Week 2: Domain and Range for Linear, Quadratic & Exponential (Obj. 2a, 6a, 9a). Review of Systems (Obj. 2i, 3f, g, h, 5c). Review of Slope and Graphing Linear Functions (Obj. 3b and d).
Week 3: Start a brain dump. Use the brain dump for bell ringers. Obj. 5a – Solving Equations, Obj.10e – Factoring, Obj. 11b – Laws of Exponents
*I cannot plan for other students that are not mine, but this is a general plan that should work for most situations. Think about your own students and what their strengths and weaknesses are!
**These topics were strategically selected by analyzing past Algebra STAAR exams and knowing the Readiness Standards.
All of this material is in one place in my store if you are interested in purchasing. Click on the pic below to find it in my store:
It’s the truth! Factoring is a major topic and somehow, we have to make sure students can do it. Factoring is needed for all math classes after Algebra and for all college entrance exams (SAT, PSAT and ACT) and placement exams (ACCUPLACER and TSI). Algebra teachers have enough on their plate without this pressure, but it’s our job to teach it and hopefully it will be reinforced in future math classes.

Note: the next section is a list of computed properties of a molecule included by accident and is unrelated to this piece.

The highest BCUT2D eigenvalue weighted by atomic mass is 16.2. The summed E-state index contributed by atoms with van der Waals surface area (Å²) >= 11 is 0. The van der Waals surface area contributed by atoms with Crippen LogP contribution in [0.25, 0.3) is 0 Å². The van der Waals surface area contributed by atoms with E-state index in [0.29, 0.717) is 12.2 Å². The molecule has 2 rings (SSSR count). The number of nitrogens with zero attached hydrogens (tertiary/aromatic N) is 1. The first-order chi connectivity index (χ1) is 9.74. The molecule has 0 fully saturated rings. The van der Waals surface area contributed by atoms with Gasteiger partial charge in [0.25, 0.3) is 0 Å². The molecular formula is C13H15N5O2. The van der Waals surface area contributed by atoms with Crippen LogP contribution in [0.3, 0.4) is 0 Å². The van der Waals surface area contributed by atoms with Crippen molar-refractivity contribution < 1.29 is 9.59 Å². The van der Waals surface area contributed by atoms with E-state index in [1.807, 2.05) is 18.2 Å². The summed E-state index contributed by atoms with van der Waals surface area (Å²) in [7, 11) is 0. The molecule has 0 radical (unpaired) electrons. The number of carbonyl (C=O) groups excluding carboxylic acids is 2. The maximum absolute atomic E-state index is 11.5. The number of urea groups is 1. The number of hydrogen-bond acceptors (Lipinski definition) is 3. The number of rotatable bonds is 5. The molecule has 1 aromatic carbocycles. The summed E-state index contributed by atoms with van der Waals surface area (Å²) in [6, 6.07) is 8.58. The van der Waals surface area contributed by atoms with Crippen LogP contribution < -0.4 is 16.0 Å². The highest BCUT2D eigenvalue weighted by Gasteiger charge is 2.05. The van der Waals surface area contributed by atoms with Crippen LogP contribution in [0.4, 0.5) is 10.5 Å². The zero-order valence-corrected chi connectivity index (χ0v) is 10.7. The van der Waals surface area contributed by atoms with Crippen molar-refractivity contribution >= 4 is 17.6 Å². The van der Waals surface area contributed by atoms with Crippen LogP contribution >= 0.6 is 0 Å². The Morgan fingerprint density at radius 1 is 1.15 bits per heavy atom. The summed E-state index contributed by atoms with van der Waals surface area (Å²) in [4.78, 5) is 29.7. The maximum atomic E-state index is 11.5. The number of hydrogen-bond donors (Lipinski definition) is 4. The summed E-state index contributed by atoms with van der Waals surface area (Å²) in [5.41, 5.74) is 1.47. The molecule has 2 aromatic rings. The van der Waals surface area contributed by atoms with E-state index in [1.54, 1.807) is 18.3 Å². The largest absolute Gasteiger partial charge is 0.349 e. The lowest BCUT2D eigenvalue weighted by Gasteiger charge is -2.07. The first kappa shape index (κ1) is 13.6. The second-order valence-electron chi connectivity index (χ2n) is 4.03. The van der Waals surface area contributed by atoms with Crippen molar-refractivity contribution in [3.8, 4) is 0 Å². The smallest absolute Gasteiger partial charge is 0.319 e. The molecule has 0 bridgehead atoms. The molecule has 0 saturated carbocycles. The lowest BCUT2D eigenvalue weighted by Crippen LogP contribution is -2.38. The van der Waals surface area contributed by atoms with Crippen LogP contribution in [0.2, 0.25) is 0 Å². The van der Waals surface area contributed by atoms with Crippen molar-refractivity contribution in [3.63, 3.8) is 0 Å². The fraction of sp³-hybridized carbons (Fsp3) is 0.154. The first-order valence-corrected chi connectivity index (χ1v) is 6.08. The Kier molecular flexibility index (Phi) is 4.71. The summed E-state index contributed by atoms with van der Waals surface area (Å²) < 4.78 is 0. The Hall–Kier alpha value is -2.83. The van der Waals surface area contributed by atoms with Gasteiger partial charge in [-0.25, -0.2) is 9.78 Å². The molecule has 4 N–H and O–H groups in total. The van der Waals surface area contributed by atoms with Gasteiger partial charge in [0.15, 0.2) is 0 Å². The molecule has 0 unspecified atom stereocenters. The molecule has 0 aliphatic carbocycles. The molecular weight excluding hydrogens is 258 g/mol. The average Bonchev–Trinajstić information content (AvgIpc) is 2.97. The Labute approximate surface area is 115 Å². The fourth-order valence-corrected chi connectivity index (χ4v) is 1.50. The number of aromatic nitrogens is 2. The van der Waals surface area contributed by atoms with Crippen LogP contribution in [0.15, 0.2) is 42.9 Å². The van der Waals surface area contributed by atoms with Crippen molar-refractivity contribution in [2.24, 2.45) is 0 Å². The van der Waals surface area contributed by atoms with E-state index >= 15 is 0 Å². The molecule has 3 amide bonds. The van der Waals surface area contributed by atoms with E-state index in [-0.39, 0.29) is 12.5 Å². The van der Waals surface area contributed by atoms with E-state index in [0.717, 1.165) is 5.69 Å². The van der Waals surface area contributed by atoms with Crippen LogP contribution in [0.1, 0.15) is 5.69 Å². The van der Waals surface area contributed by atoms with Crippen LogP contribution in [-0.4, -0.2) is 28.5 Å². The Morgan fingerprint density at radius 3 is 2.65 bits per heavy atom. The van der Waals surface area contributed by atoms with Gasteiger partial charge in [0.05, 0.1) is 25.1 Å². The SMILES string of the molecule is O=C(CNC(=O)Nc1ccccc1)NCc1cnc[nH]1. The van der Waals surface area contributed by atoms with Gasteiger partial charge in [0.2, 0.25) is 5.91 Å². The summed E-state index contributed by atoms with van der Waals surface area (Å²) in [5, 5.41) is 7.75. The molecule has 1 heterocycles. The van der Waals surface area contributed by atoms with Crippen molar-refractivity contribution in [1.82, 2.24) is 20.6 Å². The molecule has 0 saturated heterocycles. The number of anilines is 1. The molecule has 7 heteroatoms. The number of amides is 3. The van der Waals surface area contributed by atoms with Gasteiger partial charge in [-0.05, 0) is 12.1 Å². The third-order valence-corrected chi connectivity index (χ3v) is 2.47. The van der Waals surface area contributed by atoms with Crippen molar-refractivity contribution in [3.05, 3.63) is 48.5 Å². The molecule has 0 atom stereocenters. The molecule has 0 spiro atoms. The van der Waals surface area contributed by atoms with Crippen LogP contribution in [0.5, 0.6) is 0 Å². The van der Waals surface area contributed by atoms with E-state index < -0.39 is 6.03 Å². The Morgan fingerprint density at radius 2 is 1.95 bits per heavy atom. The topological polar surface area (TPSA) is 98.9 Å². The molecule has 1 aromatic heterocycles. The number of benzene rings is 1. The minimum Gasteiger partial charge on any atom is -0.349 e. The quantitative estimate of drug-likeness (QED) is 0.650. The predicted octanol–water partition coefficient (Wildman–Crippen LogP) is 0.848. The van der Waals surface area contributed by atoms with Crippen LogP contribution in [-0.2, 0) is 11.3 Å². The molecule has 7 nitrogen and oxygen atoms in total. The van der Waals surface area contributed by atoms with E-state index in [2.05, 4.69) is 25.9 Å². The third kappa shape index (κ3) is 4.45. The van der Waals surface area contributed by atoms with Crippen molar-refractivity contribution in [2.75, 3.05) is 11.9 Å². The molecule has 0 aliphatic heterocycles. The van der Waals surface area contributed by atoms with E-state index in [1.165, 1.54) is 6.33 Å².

About ten years ago, one of my coworkers showed me a cool calculator method that I use with struggling students. Some students have a hard time with their multiplication facts which will make factoring a nightmare for them.
I hate most calculator tricks, but this one is actually a great tool. Let’s say a student needs to know all the factors of 135. Have them go to the graph of the calculator and type 135/x (135 divided by x). Next have the student look at the table. In the table, they will look for whole number values. For instance, across from an x of 1, is a y of 135. That of course means that 1 and 135 are factors of 135. The next set of whole number values are x = 3 and y = 45. When the list of numbers starts repeating, all of the factors have been found.